It was one of the forefathers of women’s soccer, Anson Dorrance, who loved to talk about the importance of 50-50 balls, those times when neither team had possession of the ball and it was all about heart, effort, or whatever cliche you wanted to brandish. In Dorrance’s mind, the team that won more of those 50-50s would have more of the ball and therefore have a much better chance to win, he reasoned.
Dorrance has had his share of detractors over the years, mostly about style of play, but he did coach the United States to its first World Cup title in 1991 and has won 21 NCAA national titles at North Carolina, a record that will never be touched in Division I. Heck, no one will get close to half that number.
Coaches don’t talk about 50-50 balls as much these days, it comes off as kind of archaic, but there are still times, even at the highest level, when a big match rides on who comes out of a random scrum in the middle of the field.
And so in the 80th minute of a massive World Cup round-of-16 game, it turned out that the fortunes of two national programs turned on a ball that it looked like Brazil should come away with just inside its own half. There were three yellow jerseys and just one Australian to start, but when they corral it quickly, Kyah Simon sneaked in and poked the ball with her toe.
Then it was teammate Katrina Gorry’s turn. She stuck her 4-foot-whatever body in there, fought through a couple of those yellow shirts, and not only came out with the ball, but drilled an inch-perfect through ball to Lisa De Vanna, who had enough faith in her teammate to start her run before Gorry actually had the ball. De Vanna’s shot was spilled by Luciana, but Simon ran all the way in to be first to the rebound. Australia had a winning goal, and that was it.
From there all the narratives followed. Brazil was outc-oached, they will never be able to win a big tournament, Marta should retire, and all the other hot takes out of a match that Brazil put three times as many shots on target (6-2) as their opponents.
Which should take nothing away from Australia, of course. The Matildas matched them stride for stride and had a little extra at the end of the match when they needed it most to make the quarterfinals for the third straight time at a World Cup. And the couple of people that tabbed them as a sleeper to make the final will most certainly grow in numbers before that quarterfinal match.
But Brazil will be left to wonder, maybe for a long time, what would have happened if they just won that darn 50-50 ball in the 80th minute.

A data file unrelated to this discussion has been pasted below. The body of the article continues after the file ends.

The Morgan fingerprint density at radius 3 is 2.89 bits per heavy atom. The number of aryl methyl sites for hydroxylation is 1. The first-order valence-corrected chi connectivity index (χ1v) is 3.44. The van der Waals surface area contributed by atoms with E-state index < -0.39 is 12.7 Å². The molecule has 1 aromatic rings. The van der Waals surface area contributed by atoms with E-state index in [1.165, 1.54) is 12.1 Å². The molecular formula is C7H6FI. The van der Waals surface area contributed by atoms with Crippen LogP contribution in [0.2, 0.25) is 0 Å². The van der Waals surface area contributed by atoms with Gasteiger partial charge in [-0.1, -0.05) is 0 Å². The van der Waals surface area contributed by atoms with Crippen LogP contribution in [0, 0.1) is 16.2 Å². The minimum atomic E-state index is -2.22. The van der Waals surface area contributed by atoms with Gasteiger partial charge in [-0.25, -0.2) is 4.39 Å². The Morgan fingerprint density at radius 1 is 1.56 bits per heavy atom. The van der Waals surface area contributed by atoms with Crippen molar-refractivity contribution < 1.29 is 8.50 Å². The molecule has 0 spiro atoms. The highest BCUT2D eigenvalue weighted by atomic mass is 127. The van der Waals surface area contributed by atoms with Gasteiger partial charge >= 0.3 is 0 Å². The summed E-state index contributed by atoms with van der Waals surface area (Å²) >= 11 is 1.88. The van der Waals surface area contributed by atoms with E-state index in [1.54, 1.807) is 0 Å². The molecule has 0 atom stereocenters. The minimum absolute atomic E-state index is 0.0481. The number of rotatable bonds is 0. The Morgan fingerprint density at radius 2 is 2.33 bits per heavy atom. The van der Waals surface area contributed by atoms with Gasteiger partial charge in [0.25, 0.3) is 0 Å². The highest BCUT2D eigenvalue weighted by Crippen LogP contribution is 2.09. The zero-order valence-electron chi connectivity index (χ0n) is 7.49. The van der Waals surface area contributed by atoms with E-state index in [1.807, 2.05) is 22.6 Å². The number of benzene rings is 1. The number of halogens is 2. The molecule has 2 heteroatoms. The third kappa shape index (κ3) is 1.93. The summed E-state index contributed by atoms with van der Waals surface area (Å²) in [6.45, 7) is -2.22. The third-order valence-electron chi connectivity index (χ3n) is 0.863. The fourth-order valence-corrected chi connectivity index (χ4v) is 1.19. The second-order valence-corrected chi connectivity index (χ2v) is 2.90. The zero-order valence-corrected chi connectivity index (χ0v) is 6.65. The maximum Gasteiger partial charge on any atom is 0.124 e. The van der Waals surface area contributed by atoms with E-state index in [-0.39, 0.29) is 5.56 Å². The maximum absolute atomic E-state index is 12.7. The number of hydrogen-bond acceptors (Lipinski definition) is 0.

What else did we learn Sunday?
1) Brazil was solid, but they probably weren’t a contender in Canada
Marta is five-time World Player of the Year for a reason, and she will always be underrated in my mind because of who she is and where she came from. But she was not a big factor in Canada, and certainly wasn’t today as Brazil failed to generate many chances (although they hit a post and Formiga was inches away from a wonderful goal in the first half). The young defense held up extremely well in front of poor Luciana, who was probably hurt by the fact she had so little to do in the group stages. This game does not mean Brazil were poor, they could have easily won this match and maybe squeezed into the finals on the weaker side of the bracket. But they weren’t as good as Germany, France, or even the United States. And that’s a little concerning hosting the Olympics next year. They are young and that should help.
2) Those gutty, gritty Aussies
I’ll be honest, I thought they might finish last in Group D entering the tournament, but take nothing away from their performance not just in this game, but the entire World Cup. Caitlin Foord has recaptured the form she had four years ago running up and down the wing, youngsters like Sam Kerr and Steph Catley are older and wiser (as De Vanna seems to be as well), and Alen Stajcic has pressed all the right buttons so far in his impressive midfield with Gorry and Elise Kellond-Knight (who just happened to be FIFA’s Woman of the Match on Sunday) really standing out but others contributing as well. They certainly won’t be heavy underdogs in their quarterfinal.
3) Hi there, France
Sports are often riddled with the cliche of needing experience to win titles and you have to lose a couple before you can win one. If you subscribe to that, this is probably France’s time. It’s been four years since France burst onto the scene in Germany, and they certainly didn’t appear flustered by much on Sunday. Outside backs Jessica Houara and Laure Boulleau got forward at will (which is kind of what I think Jill Ellis wants to see, even though it doesn’t come as often for the U.S. as it did Sunday for France) and Korea Republic was done in eight minutes.
Interestingly, my rudimentary research shows the last time Korea Republic conceded more than twice in a competitive match was Sept. 5, 2011, when it lost 3-2 to North Korea (evidently recovered from those lightning strikes in Germany), some 30 matches ago, so France was impressive. And that France-Germany game should be one for the ages.
4) Tough ending for Ji Soyun
At least people know Marta, this was Ji Soyun’s chance to make a name for herself (even though she is one of the best players in the world). And yet she couldn’t play in the biggest game in her career, apparently because of a hamstring. She’s only 24, so hopefully we’ll see her again four years from now in France.
5) Canada’s time?
They have plenty of flaws, but in a fairly even side of the bracket, they have an in-form Erin McLeod and Kadeisha Buchanan, which are two things that none of the other teams have. Buchanan may be battling an injury, and goals may be hard to come by, but you’re telling me Canada would be a huge underdog – at home – against Norway (or England)? And by the semifinals, the whole nation (if they weren’t already) will be behind them. So I say Canada to the finals. Just don’t ask me how right now.